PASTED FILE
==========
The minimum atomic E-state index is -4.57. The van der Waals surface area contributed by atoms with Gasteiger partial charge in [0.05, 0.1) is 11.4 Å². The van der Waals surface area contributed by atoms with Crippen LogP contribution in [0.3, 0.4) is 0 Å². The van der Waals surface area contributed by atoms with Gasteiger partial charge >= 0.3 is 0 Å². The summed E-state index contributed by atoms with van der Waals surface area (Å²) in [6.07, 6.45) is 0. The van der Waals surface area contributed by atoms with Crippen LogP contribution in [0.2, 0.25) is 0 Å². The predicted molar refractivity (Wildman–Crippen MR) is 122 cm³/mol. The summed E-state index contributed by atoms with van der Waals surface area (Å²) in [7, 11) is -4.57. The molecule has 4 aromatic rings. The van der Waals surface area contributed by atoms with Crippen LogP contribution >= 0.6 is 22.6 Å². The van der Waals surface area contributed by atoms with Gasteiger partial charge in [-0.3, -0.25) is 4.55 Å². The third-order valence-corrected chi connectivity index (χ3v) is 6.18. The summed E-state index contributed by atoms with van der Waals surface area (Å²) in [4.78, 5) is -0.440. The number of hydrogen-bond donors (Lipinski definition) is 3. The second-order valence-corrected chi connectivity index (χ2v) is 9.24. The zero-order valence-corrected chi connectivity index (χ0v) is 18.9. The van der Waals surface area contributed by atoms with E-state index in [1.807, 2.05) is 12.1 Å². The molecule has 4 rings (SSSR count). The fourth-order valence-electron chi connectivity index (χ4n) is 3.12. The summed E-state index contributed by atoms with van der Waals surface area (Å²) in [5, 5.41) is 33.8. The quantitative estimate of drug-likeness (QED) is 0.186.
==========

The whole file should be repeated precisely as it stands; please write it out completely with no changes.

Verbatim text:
The minimum atomic E-state index is -4.57. The van der Waals surface area contributed by atoms with Gasteiger partial charge in [0.05, 0.1) is 11.4 Å². The van der Waals surface area contributed by atoms with Crippen LogP contribution in [0.3, 0.4) is 0 Å². The van der Waals surface area contributed by atoms with Gasteiger partial charge >= 0.3 is 0 Å². The summed E-state index contributed by atoms with van der Waals surface area (Å²) in [6.07, 6.45) is 0. The van der Waals surface area contributed by atoms with Crippen LogP contribution in [0.2, 0.25) is 0 Å². The predicted molar refractivity (Wildman–Crippen MR) is 122 cm³/mol. The summed E-state index contributed by atoms with van der Waals surface area (Å²) in [7, 11) is -4.57. The molecule has 4 aromatic rings. The van der Waals surface area contributed by atoms with Crippen LogP contribution >= 0.6 is 22.6 Å². The van der Waals surface area contributed by atoms with Gasteiger partial charge in [-0.3, -0.25) is 4.55 Å². The third-order valence-corrected chi connectivity index (χ3v) is 6.18. The summed E-state index contributed by atoms with van der Waals surface area (Å²) in [4.78, 5) is -0.440. The number of hydrogen-bond donors (Lipinski definition) is 3. The second-order valence-corrected chi connectivity index (χ2v) is 9.24. The zero-order valence-corrected chi connectivity index (χ0v) is 18.9. The van der Waals surface area contributed by atoms with E-state index in [1.807, 2.05) is 12.1 Å². The molecule has 4 rings (SSSR count). The fourth-order valence-electron chi connectivity index (χ4n) is 3.12. The summed E-state index contributed by atoms with van der Waals surface area (Å²) in [5, 5.41) is 33.8. The quantitative estimate of drug-likeness (QED) is 0.186.